102 F.3d 1494 (9th Cir. 1996), 94-15803, Amarel v. Connell
|Docket Nº:||94-15803, 95-16121.|
|Citation:||102 F.3d 1494|
|Party Name:||96 Cal. Daily Op. Serv. 8638, 96 Daily Journal D.A.R. 14,359, 97 Daily Journal D.A.R. 569 J. William AMAREL; Jack E. Carrico and Pamela Fawn Carrico; Reason Farms; Starkey Ranch, Inc.; Danley Bros., Inc.; Rodrick Ranch, Inc.; Allen Etchepare; A. Charles Etchevarry; Sohnrey Ranches; Jay Dee Garr; Maxwell Spyres; Morley Green, aka Nor-Cal Brokerage;|
|Case Date:||December 02, 1996|
|Court:||United States Courts of Appeals, Court of Appeals for the Ninth Circuit|
As Amended Jan. 15, 1997.
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Howard I. Langer and Kenneth L. Fox, Berger & Montague, Philadelphia, PA, for plaintiffs-appellants.
Eugene Crew and Margaret C. McHugh, Townsend, Townsend, Khourie & Crew, San Francisco, CA; and Mitchell Blumenthal, Sunnyvale, CA, for defendants-appellees.
Appeal from the United States District Court for the Northern District of California, Barbara A. Caulfield, District Judge, Presiding in No. 94-15803, Vaughn R. Walker, District Judge, Presiding in No. 95-16121. D.C. Nos. CV-89-00558-BAC, CV-89-00558-VRW.
Before: SCHROEDER and HAWKINS, Circuit Judges, and FITZGERALD, [*] District Judge.
MICHAEL DALY HAWKINS, Circuit Judge:
This appeal arose out of a complex, lengthy, and bitterly contested antitrust suit. Plaintiffs-appellants, independent California rice farmers, appeal the district court's March 1994 judgment for defendants-appellees, a rice exporter, its president, and its lawyer. That judgment was based in part on a jury verdict for defendants as to plaintiffs' Section 2 Sherman Act conspiracy claims and violations of the California Unfair Practices Act, and in part on the district court's judgment as a matter of law for defendants as to plaintiffs' claims for conspiracy to restrain trade in violation of Section 1 of the Sherman Act and California's Cartwright Act.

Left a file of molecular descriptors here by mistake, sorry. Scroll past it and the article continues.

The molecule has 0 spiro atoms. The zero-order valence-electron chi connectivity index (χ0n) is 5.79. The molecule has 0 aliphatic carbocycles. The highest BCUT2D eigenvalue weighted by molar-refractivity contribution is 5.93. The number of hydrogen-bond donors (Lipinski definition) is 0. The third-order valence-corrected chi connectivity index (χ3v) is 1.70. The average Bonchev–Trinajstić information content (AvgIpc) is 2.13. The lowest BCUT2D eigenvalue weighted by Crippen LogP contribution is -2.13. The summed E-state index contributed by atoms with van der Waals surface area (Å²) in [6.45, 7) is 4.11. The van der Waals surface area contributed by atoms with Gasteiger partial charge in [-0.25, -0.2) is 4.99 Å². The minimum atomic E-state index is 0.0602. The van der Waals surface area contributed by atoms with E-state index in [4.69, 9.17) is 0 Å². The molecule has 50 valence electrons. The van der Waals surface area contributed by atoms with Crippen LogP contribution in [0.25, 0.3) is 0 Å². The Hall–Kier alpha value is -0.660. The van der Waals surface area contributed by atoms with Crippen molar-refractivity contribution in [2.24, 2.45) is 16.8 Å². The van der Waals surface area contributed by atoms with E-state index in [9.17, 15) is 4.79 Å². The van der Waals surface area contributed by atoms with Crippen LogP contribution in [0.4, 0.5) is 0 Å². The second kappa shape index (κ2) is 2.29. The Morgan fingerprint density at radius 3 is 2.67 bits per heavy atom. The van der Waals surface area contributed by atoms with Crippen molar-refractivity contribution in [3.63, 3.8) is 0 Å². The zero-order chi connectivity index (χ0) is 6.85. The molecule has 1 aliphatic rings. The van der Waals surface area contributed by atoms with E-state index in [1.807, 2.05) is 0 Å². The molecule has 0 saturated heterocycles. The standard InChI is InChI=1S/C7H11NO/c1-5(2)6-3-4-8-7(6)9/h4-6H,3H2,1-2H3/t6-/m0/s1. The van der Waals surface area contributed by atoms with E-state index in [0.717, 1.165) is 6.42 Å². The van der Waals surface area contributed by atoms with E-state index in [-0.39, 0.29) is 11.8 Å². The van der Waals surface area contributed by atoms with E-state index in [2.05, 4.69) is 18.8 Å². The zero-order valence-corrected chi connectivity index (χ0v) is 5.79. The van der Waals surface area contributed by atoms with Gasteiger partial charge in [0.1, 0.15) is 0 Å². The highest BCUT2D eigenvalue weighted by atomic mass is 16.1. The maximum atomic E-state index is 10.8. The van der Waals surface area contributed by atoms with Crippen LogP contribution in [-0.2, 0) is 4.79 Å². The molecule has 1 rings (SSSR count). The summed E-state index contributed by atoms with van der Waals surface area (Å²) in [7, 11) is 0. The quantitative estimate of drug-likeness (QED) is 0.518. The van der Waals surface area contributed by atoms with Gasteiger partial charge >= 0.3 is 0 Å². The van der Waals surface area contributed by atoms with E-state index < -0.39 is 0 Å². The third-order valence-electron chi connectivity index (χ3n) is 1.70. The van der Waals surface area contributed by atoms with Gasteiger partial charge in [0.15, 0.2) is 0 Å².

The litigants raise numerous procedural and substantive issues on appeal. Defendants insist plaintiffs lack standing to maintain this antitrust action. Plaintiffs allege several instances of trial error, challenge the district court's rulings involving antitrust immunity under the Noerr-Pennington doctrine, and argue that it was error for the district court to enter judgment as a matter of law as to the restraint of trade claims on which the jury was divided. Plaintiffs also appeal the district court's post-trial award to defendants of nearly $100,000 in costs.
We have jurisdiction pursuant to 28 U.S.C. § 1291. 1
FACTUAL AND PROCEDURAL HISTORY
I. The Rice Industry
A. Crisis in the World Rice Market
The marketplace can be a harsh teacher and it certainly was here. These events have their beginning in 1980, when a worldwide rice shortage drove prices on the international rice market to record highs. The following year, many rice farmers reacted to these abnormally high prices by substantially increasing rice production. This, in turn, resulted in an oversupply of rice and the collapse of world rice prices in 1981.